As an issue group, we came up with words that were in any way related to the issue of housing affordability. Many words I would not have thought of myself so it was insightful to have the group brainstorm as a whole.
From these words, I mapped the human and non-human stakeholders at play as well as categorising each of the stakeholders under more specific headings.
This image depicts the futility of Gen Y owning their own home. Baby boomers own the biggest block of land, followed by Gen X in a small rundown house and then Gen Y living in a pitched tent. This is in reference to wealth flowing to older generations as the housing market skyrockets and the original price a house is bought for is significantly lower than what it could be sold for.
Inkcinct Cartoons, (2007). Housing Affordability. [image] Available at: http://www.inkcinct.com.au/web-pages/cartoons/past/2007/2007-434-housing-affordability.jpg
This image shows the link between homelessness and housing affordability. A man is residing on a bark bench, clearly homeless as he has bag under him, reading the newspaper. On the newspaper, the headline is about housing affordability being at a new low which is ironic because the man is sleeping outside without a home.
Inkcinct Cartoons, (2008). Reading about Housing Affordability. [image] Available at: http://www.inkcinct.com.au/web-pages/cartoons/past/2007/2007-434-housing-affordability.jpg
An interesting concept is the mock image created by Baca Architects. It depicts a living space floating on water and is shown to be a possible solution to the lack of land available to build new homes. As Australia is mostly surrounded by water, why not utilise the water ways as a space where new homes could be made?
Floating Homes Ltd, Baca Architects, (n.d.). Floating Homes. [image] Available at: https://img.buzzfeed.com/buzzfeed-static/static/2016-07/28/10/enhanced/buzzfeed-prod-fastlane01/grid-cell-11491-1469715865-9.jpg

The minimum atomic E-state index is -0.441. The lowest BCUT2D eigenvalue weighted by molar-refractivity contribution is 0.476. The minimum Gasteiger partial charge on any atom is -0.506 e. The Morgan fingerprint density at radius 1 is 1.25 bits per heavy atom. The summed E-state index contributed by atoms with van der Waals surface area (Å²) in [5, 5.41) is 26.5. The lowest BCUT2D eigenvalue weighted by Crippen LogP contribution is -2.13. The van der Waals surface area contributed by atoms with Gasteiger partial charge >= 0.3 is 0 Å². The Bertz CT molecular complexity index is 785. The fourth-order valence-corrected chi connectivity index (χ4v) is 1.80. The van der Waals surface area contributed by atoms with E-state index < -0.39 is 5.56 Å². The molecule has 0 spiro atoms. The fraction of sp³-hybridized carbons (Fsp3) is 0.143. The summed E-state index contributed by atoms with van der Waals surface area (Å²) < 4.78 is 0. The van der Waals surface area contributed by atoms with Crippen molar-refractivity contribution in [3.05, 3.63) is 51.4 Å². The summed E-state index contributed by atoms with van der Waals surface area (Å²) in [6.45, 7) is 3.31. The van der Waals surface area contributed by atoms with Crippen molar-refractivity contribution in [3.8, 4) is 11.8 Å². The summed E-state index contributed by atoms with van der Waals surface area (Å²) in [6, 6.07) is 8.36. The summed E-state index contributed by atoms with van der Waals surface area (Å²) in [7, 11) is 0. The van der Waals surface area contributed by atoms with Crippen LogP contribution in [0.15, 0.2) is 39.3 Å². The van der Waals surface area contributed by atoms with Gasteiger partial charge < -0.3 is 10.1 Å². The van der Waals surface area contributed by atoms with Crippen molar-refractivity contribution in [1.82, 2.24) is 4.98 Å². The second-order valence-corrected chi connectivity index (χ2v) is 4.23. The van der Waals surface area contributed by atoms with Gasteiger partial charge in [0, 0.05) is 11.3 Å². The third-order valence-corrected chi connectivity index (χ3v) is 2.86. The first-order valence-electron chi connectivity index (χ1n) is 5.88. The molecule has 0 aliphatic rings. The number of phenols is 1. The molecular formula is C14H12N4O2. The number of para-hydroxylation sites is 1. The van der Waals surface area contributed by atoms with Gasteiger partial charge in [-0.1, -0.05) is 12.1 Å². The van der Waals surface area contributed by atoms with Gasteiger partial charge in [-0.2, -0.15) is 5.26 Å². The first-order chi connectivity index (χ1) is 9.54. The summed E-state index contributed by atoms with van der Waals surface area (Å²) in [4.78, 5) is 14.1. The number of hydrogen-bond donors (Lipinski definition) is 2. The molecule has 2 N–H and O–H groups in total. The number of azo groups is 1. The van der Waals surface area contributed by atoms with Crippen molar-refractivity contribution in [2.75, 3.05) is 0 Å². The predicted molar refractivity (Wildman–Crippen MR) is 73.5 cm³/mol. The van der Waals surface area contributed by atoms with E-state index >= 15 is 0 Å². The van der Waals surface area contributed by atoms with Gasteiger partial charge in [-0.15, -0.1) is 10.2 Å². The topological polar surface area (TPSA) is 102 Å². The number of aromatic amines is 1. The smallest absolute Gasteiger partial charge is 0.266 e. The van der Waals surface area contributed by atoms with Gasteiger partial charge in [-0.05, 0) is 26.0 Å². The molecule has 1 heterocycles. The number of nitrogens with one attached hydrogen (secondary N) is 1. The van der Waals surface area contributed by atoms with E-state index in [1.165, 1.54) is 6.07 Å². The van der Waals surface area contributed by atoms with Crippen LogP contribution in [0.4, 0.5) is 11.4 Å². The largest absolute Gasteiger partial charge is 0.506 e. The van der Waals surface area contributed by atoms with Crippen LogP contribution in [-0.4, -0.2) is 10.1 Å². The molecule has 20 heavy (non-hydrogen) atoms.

The image shows a snapshot into a man’s living space and home. The house is small as it only seems to be one room big. Each ‘brick’ of the house is represented by a dollar sign which suggests that in the housing market, something as small as a brick that makes up a house is worth a lot just because it is part of the house. It shows the ridiculousness of the pricing in the housing market.
Shakespeare, J. (n.d). [image] Available at: http://www.smh.com.au/content/dam/images/g/q/4/p/i/6/image.related.articleLeadwide.620×349.gqd42f.png/1469521274403.jpg
This is a satirical image of the housing market in Australia when Joe Hockey said in response to the housing affordability crisis to “get a good job”. It is representation of the wealthy but greedy home owners who ‘monopolize’ the market with negative gearing, not giving others a chance to own a home.
Mountain, (2015). Negative Gearing. [image] Available at: https://thisisaustraliatoday.files.wordpress.com/2015/06/hockey-gearing.png
This image also shows the futility of young people owning a home. While older generations buy cheaper homes with negative gearing in mind, young people are forced to believe that the idea of owing a home is ‘negative’. What is also interesting is the sign used to advertise the house ‘ideal home for young couple’. It is ironic because the couple who ended up buying the home is an older more established couple.
Tandberg, (n.d.). Negative Gearing. [image] Available at: http://blogs.smh.com.au/lifestyle/renovationnation/rontandberg1.jpg
This simple image is a statement on foreign investors and buyers buying up Sydney properties. The overlay of the Chinese flag on iconic Sydney structures indicates that the artist believes China is buying up most of these properties. This is also an indication of the artist’s viewpoint on the housing affordability crisis, as it seems they blame foreign buyers.
PropertyObserver, (n.d.). Sydney Skyline China. [image] Available at: http://www.propertyobserver.com.au/images/stories/flexicontent/l_sydney-skyline-china-4-breakout.jpg